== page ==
Though Aeschylus is considered the first dramatist, there is some intellectual debate about whether he penned Prometheus Bound and whether it or another of his works, The Persians, is the oldest surviving Greek play. To Dr. Mary Louise Hart, associate curator of antiquities at the J. Getty Museum and founder of the theater program in 1997, the answer is clear.
“The Persians [which the Getty has scheduled as its 2014 production to be performed by SITI Company] is the most ancient play,” she states. “They are of about the same time and nobody knows the exact dates. But there is scholarly controversy as to whether this [Prometheus Bound] was by Aeschylus at all. There are many scholars, many classicists who firmly believed that it was not by Aeschylus but by another ancient tragedian. The important thing, and I think it’s something Travis has clued into from the beginning, is that this play comes from the most ancient choral dances that we have. It’s often looked to as a source for ideas of what those may have been like because it’s so choral.”
Hart explains that the first plays emerged from a choral dancing tradition that had minimal acting. “There was none at first and then a little bit. You’ve all heard of Thespis [the first person to appear on stage as an actor playing a character]. So then they [the plays] build and build until you have something like Euripides, which is almost all actors, and you can do a minimal chorus because it’s not as important. In this play, it is — and that’s part of the very early nature of it.”
“The point that Mary was making I think is really extraordinary,” Preston says during a post-event interview. “This play sits at the origins of western drama and really gives you a window into what the first ritual impulse that led to the theater might have been. That’s what I’m excited about.”
The Getty production is not his first experience with Prometheus Bound. Preston directed the ancient drama as his first professional production after graduation from Yale School of Drama. He was invited in 1980 by a theater in pre-Solidarity Poland to helm a show because of his past relationships with Jerzy Grotowski and Tadeusz Kantor. While the censors turned down his idea to do Sam Shepard’s Suicide in B Flat, calling it “dark and ambiguous,” they did allow him to “do a piece about a revolutionary tied to a rock by a tyrant.”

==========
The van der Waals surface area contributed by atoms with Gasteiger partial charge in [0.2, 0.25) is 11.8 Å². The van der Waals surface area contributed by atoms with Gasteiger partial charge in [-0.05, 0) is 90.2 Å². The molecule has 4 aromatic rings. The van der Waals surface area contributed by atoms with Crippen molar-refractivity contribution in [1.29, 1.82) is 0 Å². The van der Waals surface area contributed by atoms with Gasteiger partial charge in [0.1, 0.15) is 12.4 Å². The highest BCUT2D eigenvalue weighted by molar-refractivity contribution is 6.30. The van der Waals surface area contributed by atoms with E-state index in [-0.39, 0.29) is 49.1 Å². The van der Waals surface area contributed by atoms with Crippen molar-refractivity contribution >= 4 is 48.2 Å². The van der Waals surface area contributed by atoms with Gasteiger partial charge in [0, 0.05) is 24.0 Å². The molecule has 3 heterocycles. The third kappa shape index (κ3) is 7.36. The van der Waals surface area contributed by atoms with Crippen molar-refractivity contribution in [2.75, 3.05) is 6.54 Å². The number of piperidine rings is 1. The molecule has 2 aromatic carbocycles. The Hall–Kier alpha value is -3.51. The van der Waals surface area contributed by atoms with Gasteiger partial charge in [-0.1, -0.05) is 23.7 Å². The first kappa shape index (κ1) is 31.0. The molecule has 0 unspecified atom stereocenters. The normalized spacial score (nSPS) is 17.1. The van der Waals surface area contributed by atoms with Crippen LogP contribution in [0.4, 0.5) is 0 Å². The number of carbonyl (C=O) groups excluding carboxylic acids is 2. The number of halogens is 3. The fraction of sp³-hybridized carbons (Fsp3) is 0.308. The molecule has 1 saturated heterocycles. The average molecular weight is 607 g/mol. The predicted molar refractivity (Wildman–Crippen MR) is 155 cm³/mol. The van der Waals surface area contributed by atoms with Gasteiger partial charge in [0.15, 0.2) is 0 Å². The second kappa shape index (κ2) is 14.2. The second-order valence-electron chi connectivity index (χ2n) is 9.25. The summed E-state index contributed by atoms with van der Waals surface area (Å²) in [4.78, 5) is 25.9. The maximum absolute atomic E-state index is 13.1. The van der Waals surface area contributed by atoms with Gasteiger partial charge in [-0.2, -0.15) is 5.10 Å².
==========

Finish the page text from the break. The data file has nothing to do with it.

“I did not anticipate ever encountering that piece again,” laughs Preston. “I think I might have the distinction of, after this production, becoming the only person to have directed it twice. In my conversation with the curatorial staff at the Getty, there had been a considerable amount of productions related to Euripides while this was really a dense poetic drama that engaged a vital choral component. The chorus is one of the most exciting and interesting aspects of this work to me.”
The Getty production features 12 members of the chorus as opposed to the single representative Preston used in his first Polish production. He explained that at the time, that choice conformed to his view then of “what was a contemporary address to the piece.”
“I’ve subsequently recognized that the chorus — and this was important to the interest of CalArts and the Center for New Performance — that the chorus asks you to address issues that really push and redefine concepts of acting. Our common assumptions about what we should be looking at on stage and what an actor should be doing since, let’s say, the post-World War II period. After which the emphasis on psychology…and individual characterization becomes preeminent with the discourse led by the United States.”
Preston says the partnership and resources shared between the Getty and CalArts offered him a rare opportunity to develop the piece via two lengthy workshops and then a full production period. It allowed the two institutions to keep a company together for several months of work, which he considered necessary to achieve the high standards required of a Greek chorus.
“What is interesting about encountering the chorus is its challenge to call you to engage in what communal identity might be. I have to say that it returned me to some of the things that I encountered as a very, very young artist when I was engaging in the theater for the first time.”
The production marks the premiere of a translation by Joel Agee, who has won several prestigious prizes for his translations of Heinrich von Kleist’s verse play Penthesilea, Hans Erich Nossack’s The End: Hamburg 1943 and Selected Writings of Friedrich Dürrenmatt. He is the author of two memoirs: Twelve Years: An American Boyhood in East Germany and In the House of My Fear. He is the son of writer/film critic James Agee. His new translation of Prometheus Bound is to be published by the New York Review of Books.
The ancient play “is almost more of a dramatic poem than a poetic drama,” says Preston, who had scrutinized nearly 30 translations of Prometheus Bound. “It actually gained popularity throughout history because it was perceived as a proto-Christian piece and because of that it was translated very often. But in reviewing those, I couldn’t find one that I felt had incantatory poetic power. I thought it was important for us to commission a new translation and happily the Getty agreed. Joel is one of the finest writers and poets that I know.”
Preston has wanted to direct Agee’s Penthesilea translation, but he finds that its cast of approximately 50 Amazon women is even more daunting than Prometheus Bound.